Journal of Computer-Aided Molecular Design

, Volume 30, Issue 11, pp 1115–1127 | Cite as

SAMPL5: 3D-RISM partition coefficient calculations with partial molar volume corrections and solute conformational sampling

  • Tyler Luchko
  • Nikolay Blinov
  • Garrett C. Limon
  • Kevin P. Joyce
  • Andriy Kovalenko


Implicit solvent methods for classical molecular modeling are frequently used to provide fast, physics-based hydration free energies of macromolecules. Less commonly considered is the transferability of these methods to other solvents. The Statistical Assessment of Modeling of Proteins and Ligands 5 (SAMPL5) distribution coefficient dataset and the accompanying explicit solvent partition coefficient reference calculations provide a direct test of solvent model transferability. Here we use the 3D reference interaction site model (3D-RISM) statistical-mechanical solvation theory, with a well tested water model and a new united atom cyclohexane model, to calculate partition coefficients for the SAMPL5 dataset. The cyclohexane model performed well in training and testing (\(R=0.98\) for amino acid neutral side chain analogues) but only if a parameterized solvation free energy correction was used. In contrast, the same protocol, using single solute conformations, performed poorly on the SAMPL5 dataset, obtaining \(R=0.73\) compared to the reference partition coefficients, likely due to the much larger solute sizes. Including solute conformational sampling through molecular dynamics coupled with 3D-RISM (MD/3D-RISM) improved agreement with the reference calculation to \(R=0.93\). Since our initial calculations only considered partition coefficients and not distribution coefficients, solute sampling provided little benefit comparing against experiment, where ionized and tautomer states are more important. Applying a simple \(\hbox {p}K_{\text {a}}\) correction improved agreement with experiment from \(R=0.54\) to \(R=0.66\), despite a small number of outliers. Better agreement is possible by accounting for tautomers and improving the ionization correction.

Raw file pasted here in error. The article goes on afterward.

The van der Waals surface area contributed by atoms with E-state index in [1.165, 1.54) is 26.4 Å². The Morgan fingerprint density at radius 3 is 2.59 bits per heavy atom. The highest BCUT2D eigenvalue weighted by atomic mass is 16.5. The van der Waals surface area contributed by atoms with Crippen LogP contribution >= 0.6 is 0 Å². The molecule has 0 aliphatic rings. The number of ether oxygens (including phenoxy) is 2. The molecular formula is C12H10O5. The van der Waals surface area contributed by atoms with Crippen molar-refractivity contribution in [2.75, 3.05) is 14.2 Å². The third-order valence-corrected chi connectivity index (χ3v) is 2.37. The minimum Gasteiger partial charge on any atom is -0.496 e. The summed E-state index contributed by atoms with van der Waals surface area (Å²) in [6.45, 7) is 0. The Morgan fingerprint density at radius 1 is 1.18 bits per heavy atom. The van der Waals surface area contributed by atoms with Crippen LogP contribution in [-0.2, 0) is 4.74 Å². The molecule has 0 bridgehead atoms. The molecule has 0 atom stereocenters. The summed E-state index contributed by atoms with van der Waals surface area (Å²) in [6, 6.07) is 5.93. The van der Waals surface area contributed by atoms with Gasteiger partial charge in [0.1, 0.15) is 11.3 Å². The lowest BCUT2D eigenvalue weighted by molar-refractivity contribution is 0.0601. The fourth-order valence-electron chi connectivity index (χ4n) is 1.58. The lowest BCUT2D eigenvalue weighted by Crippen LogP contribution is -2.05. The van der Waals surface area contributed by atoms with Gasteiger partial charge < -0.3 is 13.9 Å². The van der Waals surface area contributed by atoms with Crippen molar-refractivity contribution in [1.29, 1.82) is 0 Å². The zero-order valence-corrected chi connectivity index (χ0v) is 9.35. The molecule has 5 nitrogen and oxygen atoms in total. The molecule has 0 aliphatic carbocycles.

3D-RISM Partition coefficient Partial molar volume Molecular dynamics Multiple time step Solvent force extrapolation Water Cyclohexane 



The authors would like to thank Caitlin C. Bannan and David L. Mobley for access to the results from their explicit solvent reference calculations. T.L. would like to additionally thank David Mobley and Stefan Kast for useful discussions about calculating solvation free energies from time series. This work was partially supported by the California State University Program for Education and Research in Biotechnology (CSUPERB; T.L., G.C.L., K.P.J.) and by the Alberta Prion Research Institute and the National Research Council of Canada (N.B., A.K.).

Supplementary material

10822_2016_9947_MOESM1_ESM.pdf (2.1 mb)
The online version of this article contains supplementary material, including discussion of conformational sampling issues, partition coefficients for neutral amino acid side chains, solvation free energies computed by alternate thermodynamic paths, and \(\hbox {p}K_{\text {a}}\) predictions.


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Copyright information

© Springer International Publishing Switzerland 2016

Authors and Affiliations

  1. 1.Department of Physics and AstronomyCalifornia State University, NorthridgeNorthridgeUSA
  2. 2.National Institute for NanotechnologyNational Research Council of CanadaEdmontonCanada
  3. 3.Department of Mechanical EngineeringUniversity of AlbertaEdmontonCanada

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